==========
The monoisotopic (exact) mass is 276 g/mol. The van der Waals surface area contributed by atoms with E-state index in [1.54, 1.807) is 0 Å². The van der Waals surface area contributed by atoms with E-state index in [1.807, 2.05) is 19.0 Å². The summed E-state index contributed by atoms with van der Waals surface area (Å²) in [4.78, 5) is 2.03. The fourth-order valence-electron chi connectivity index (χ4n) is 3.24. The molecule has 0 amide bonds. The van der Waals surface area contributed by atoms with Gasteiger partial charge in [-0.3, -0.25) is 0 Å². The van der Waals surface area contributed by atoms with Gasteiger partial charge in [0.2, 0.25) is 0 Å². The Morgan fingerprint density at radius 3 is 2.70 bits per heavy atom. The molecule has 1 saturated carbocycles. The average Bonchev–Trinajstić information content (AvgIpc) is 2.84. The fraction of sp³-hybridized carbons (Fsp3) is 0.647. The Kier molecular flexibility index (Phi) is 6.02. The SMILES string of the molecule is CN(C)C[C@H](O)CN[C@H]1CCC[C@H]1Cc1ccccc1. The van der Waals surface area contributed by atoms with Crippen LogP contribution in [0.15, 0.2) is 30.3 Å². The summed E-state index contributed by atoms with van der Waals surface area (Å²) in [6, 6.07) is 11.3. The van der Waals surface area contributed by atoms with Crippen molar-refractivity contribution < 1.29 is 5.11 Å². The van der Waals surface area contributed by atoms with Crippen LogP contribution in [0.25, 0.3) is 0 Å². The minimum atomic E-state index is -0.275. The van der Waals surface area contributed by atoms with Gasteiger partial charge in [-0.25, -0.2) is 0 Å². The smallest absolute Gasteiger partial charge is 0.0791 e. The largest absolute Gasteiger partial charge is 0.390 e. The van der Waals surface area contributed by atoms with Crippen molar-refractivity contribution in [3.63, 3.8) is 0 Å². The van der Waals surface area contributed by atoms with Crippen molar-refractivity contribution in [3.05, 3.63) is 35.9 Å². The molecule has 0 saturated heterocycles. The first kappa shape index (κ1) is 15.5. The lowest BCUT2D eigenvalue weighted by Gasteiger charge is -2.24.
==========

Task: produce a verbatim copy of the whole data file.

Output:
The monoisotopic (exact) mass is 276 g/mol. The van der Waals surface area contributed by atoms with E-state index in [1.54, 1.807) is 0 Å². The van der Waals surface area contributed by atoms with E-state index in [1.807, 2.05) is 19.0 Å². The summed E-state index contributed by atoms with van der Waals surface area (Å²) in [4.78, 5) is 2.03. The fourth-order valence-electron chi connectivity index (χ4n) is 3.24. The molecule has 0 amide bonds. The van der Waals surface area contributed by atoms with Gasteiger partial charge in [-0.3, -0.25) is 0 Å². The van der Waals surface area contributed by atoms with Gasteiger partial charge in [0.2, 0.25) is 0 Å². The Morgan fingerprint density at radius 3 is 2.70 bits per heavy atom. The molecule has 1 saturated carbocycles. The average Bonchev–Trinajstić information content (AvgIpc) is 2.84. The fraction of sp³-hybridized carbons (Fsp3) is 0.647. The Kier molecular flexibility index (Phi) is 6.02. The SMILES string of the molecule is CN(C)C[C@H](O)CN[C@H]1CCC[C@H]1Cc1ccccc1. The van der Waals surface area contributed by atoms with Crippen LogP contribution in [0.15, 0.2) is 30.3 Å². The summed E-state index contributed by atoms with van der Waals surface area (Å²) in [6, 6.07) is 11.3. The van der Waals surface area contributed by atoms with Crippen molar-refractivity contribution < 1.29 is 5.11 Å². The van der Waals surface area contributed by atoms with Crippen LogP contribution in [0.25, 0.3) is 0 Å². The minimum atomic E-state index is -0.275. The van der Waals surface area contributed by atoms with Gasteiger partial charge in [-0.25, -0.2) is 0 Å². The smallest absolute Gasteiger partial charge is 0.0791 e. The largest absolute Gasteiger partial charge is 0.390 e. The van der Waals surface area contributed by atoms with Crippen molar-refractivity contribution in [3.63, 3.8) is 0 Å². The van der Waals surface area contributed by atoms with Crippen molar-refractivity contribution in [3.05, 3.63) is 35.9 Å². The molecule has 0 saturated heterocycles. The first kappa shape index (κ1) is 15.5. The lowest BCUT2D eigenvalue weighted by Gasteiger charge is -2.24.